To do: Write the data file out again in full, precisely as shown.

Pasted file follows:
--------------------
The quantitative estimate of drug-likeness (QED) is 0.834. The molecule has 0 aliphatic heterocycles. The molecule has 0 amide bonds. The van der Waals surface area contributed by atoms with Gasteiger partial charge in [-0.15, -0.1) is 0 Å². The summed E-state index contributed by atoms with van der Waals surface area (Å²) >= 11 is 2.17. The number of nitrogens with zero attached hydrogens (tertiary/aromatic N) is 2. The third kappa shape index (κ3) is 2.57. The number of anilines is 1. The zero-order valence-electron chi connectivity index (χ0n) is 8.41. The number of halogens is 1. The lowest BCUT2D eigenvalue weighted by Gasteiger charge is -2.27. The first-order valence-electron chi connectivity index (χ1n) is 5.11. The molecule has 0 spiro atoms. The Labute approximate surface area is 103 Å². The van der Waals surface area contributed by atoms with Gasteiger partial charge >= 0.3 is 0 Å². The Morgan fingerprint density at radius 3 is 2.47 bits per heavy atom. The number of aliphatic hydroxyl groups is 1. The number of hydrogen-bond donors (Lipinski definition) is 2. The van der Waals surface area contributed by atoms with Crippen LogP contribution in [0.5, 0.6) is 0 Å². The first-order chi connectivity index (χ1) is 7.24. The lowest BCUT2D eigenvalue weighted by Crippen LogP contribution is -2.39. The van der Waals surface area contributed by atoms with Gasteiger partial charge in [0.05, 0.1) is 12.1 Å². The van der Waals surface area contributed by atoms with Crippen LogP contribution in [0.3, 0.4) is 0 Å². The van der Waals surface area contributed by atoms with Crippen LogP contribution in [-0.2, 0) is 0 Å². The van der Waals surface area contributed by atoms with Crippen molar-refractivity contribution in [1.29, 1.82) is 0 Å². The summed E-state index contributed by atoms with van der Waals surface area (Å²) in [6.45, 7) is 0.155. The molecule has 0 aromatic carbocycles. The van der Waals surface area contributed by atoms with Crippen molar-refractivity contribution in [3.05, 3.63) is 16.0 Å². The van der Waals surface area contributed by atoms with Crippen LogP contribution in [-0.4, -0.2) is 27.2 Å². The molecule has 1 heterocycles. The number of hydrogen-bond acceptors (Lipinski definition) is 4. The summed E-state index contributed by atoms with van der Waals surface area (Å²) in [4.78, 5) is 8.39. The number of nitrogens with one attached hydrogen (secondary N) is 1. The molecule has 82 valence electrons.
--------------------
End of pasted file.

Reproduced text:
The quantitative estimate of drug-likeness (QED) is 0.834. The molecule has 0 aliphatic heterocycles. The molecule has 0 amide bonds. The van der Waals surface area contributed by atoms with Gasteiger partial charge in [-0.15, -0.1) is 0 Å². The summed E-state index contributed by atoms with van der Waals surface area (Å²) >= 11 is 2.17. The number of nitrogens with zero attached hydrogens (tertiary/aromatic N) is 2. The third kappa shape index (κ3) is 2.57. The number of anilines is 1. The zero-order valence-electron chi connectivity index (χ0n) is 8.41. The number of halogens is 1. The lowest BCUT2D eigenvalue weighted by Gasteiger charge is -2.27. The first-order valence-electron chi connectivity index (χ1n) is 5.11. The molecule has 0 spiro atoms. The Labute approximate surface area is 103 Å². The van der Waals surface area contributed by atoms with Gasteiger partial charge >= 0.3 is 0 Å². The Morgan fingerprint density at radius 3 is 2.47 bits per heavy atom. The number of aliphatic hydroxyl groups is 1. The number of hydrogen-bond donors (Lipinski definition) is 2. The van der Waals surface area contributed by atoms with Crippen LogP contribution in [0.5, 0.6) is 0 Å². The first-order chi connectivity index (χ1) is 7.24. The lowest BCUT2D eigenvalue weighted by Crippen LogP contribution is -2.39. The van der Waals surface area contributed by atoms with Gasteiger partial charge in [0.05, 0.1) is 12.1 Å². The van der Waals surface area contributed by atoms with Crippen LogP contribution in [0.3, 0.4) is 0 Å². The van der Waals surface area contributed by atoms with Crippen LogP contribution in [-0.2, 0) is 0 Å². The van der Waals surface area contributed by atoms with Crippen molar-refractivity contribution in [1.29, 1.82) is 0 Å². The summed E-state index contributed by atoms with van der Waals surface area (Å²) in [6.45, 7) is 0.155. The molecule has 0 aromatic carbocycles. The van der Waals surface area contributed by atoms with Crippen molar-refractivity contribution in [3.05, 3.63) is 16.0 Å². The van der Waals surface area contributed by atoms with Crippen LogP contribution in [-0.4, -0.2) is 27.2 Å². The molecule has 1 heterocycles. The number of hydrogen-bond acceptors (Lipinski definition) is 4. The summed E-state index contributed by atoms with van der Waals surface area (Å²) in [4.78, 5) is 8.39. The number of nitrogens with one attached hydrogen (secondary N) is 1. The molecule has 82 valence electrons.